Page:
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Effects of human amnion-derived mesenchymal stromal cell transplantation in rats with radiation proctitis

Posted August 16, 2015
This news or article is intended for readers with certain scientific or professional knowledge in the field.


Mesenchymal stromal cells (MSCs) have been reported to be a promising cell source in cell therapy, and large amounts of MSCs can easily be isolated from human amnion. Therapeutic irradiation for intra-pelvic cancer often causes radiation proctitis; however, there is currently no effective treatment. We therefore investigated the effect of transplantation of human amnion-derived MSCs (AMSCs) in rats with radiation proctitis.


Amnion was obtained at cesarean delivery, and AMSCs were isolated and expanded. Sprague-Dawley rats were γ-irradiated (5 Gy/d) at the rectum for 5 days. On day 5, AMSCs (1 × 106 cells) were intravenously transplanted. Rats were killed on day 8. Histological analyses were performed, and messenger RNA expression of inflammatory mediators was measured. In vitro, after γ-irradiation of rat intestinal epithelial cells (IEC-6), the cells were cultured with AMSC-conditioned medium (CM). The effect of AMSC-CM was evaluated by measurement of caspase-3/7 activity, p53 transcription activity and quantitative reverse-transcription-polymerase chain reaction for p53-target genes.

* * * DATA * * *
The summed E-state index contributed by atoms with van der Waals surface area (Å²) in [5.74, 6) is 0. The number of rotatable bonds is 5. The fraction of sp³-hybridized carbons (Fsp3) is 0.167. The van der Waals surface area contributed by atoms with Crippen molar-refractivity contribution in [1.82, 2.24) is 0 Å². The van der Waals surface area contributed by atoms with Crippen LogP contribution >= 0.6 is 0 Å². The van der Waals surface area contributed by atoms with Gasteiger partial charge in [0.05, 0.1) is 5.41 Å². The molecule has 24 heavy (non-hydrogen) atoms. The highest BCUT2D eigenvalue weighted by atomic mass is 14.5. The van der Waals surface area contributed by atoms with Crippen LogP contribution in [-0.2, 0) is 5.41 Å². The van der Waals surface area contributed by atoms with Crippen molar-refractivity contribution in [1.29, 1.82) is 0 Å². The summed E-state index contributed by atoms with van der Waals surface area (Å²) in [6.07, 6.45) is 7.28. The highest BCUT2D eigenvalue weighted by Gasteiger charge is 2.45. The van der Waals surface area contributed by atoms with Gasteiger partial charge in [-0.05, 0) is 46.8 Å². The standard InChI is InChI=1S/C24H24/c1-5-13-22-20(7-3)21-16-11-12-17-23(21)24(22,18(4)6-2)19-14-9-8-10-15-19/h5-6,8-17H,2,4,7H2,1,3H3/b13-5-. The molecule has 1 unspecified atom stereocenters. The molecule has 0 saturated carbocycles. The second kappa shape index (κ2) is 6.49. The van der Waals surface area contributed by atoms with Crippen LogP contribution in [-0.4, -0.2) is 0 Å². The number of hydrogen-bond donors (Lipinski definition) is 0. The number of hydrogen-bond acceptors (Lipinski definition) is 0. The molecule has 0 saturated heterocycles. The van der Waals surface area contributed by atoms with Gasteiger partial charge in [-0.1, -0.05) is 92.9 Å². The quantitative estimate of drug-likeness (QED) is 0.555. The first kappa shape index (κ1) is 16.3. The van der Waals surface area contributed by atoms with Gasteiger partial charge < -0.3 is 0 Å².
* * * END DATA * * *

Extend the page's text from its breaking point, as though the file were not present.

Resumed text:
Histological examination demonstrated that epithelial injury and infiltration of inflammatory cells in the rectum were significantly suppressed by transplantation of AMSCs. In vitro, the cell injury in IEC-6 cells induced by γ-irradiation was inhibited by AMSC-CM, which also inhibited the upregulation of p53 transcription activity, caspase-3/7 activity and p21 expression.


Transplantation of AMSCs improved radiation proctitis, possibly through inhibition of cell injury and inflammatory reactions. AMSC transplantation should be considered as a new treatment for radiation proctitis.

Source: PubMed

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